An attorney received a frantic call from Steven, a man in his late 40’s. “Please help us. Over the last year the lawyers got the remaining $60,000 equity in our house. There’s nothing left, and we’re not even divorced yet. We’re still living together in the same house. It’s awful. Can we come talk to you right away?” he pleaded.
DIVORCING COUPLES ARE desperately seeking alternatives to making deals “at the courthouse steps.” A trip to the Superior Court in downtown Los Angeles found that a majority of the people in the halls are dressed in clothing from Target or Walmart and few, if any, wear tailored Italian suits. Estimates are that eighty percent or more of the cases are in pro per. The expensive suits are more often sitting in conference rooms in Century City or Encino with private judges at the head of the table.
As the middle class suffers through trauma and disruption, can the family law community justify taking what little remains? In the midst of this jobless recovery, emotional distress is being caused. The impact of the economic downturn will be felt by families for quite some time. The practice of family law will also be transformed, not only as a result of the Great Recession, but as a result of the changing nature of marriage itself.
The normal challenges associated with splitting one household into two in a marital dissolution have been rendered even more daunting. Falling home prices, the slow market in home sales, sizeable credit card debt and home equity loans, along with diminished savings and retirement funds make negotiating a marital settlement agreement even more stressful.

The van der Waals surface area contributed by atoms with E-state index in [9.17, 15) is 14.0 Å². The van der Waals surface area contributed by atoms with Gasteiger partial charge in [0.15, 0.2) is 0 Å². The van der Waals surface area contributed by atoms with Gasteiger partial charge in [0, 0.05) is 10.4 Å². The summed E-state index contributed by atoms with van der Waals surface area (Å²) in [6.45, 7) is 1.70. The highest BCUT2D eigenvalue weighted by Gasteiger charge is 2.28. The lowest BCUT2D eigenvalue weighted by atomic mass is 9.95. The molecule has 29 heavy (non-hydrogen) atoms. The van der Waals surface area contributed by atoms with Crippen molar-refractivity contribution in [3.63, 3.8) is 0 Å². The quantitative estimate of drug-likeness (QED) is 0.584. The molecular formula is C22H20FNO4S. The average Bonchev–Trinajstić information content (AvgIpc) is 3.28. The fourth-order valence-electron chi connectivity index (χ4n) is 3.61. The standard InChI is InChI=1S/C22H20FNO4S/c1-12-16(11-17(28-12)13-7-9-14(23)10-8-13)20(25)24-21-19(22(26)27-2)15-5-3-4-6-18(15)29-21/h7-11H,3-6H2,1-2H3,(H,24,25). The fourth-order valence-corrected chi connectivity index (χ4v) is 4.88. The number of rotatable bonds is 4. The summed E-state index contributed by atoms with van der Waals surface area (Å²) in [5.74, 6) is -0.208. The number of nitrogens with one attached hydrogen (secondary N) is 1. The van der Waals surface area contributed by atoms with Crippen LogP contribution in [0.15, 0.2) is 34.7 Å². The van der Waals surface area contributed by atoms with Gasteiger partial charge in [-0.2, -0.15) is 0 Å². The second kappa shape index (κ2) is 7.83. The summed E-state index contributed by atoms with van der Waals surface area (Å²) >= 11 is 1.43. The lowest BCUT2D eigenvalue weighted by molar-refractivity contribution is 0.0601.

Although there are discussions about giving up on real estate with excessive mortgages, clients think that the market is poised for an upturn in the near future. Only the “ruthless and the reckless” have walked away from their homes (Brett Arends, The Great Mortgage Mystery, Wall Street Journal, Oct. 8, 2010). Most people, especially women, still feel that it is essential to remain in the family residence.
Job loss, or the losses generated by a previously flourishing business, is a real financial stressor that leads to the breakdown of marriages. Men account for about 75% of the decline in employment (U.S. Bureau of Labor Statistics, 2009). The breadwinner has to cope with his declining self- image. Often this triggers depression or exacerbated abusive behavior. Women report their resentment after coming home from work to find their unemployed husband on the couch watching television, or worse, with a bottle of booze. A sudden decline in the marital standard of living is difficult to cope with.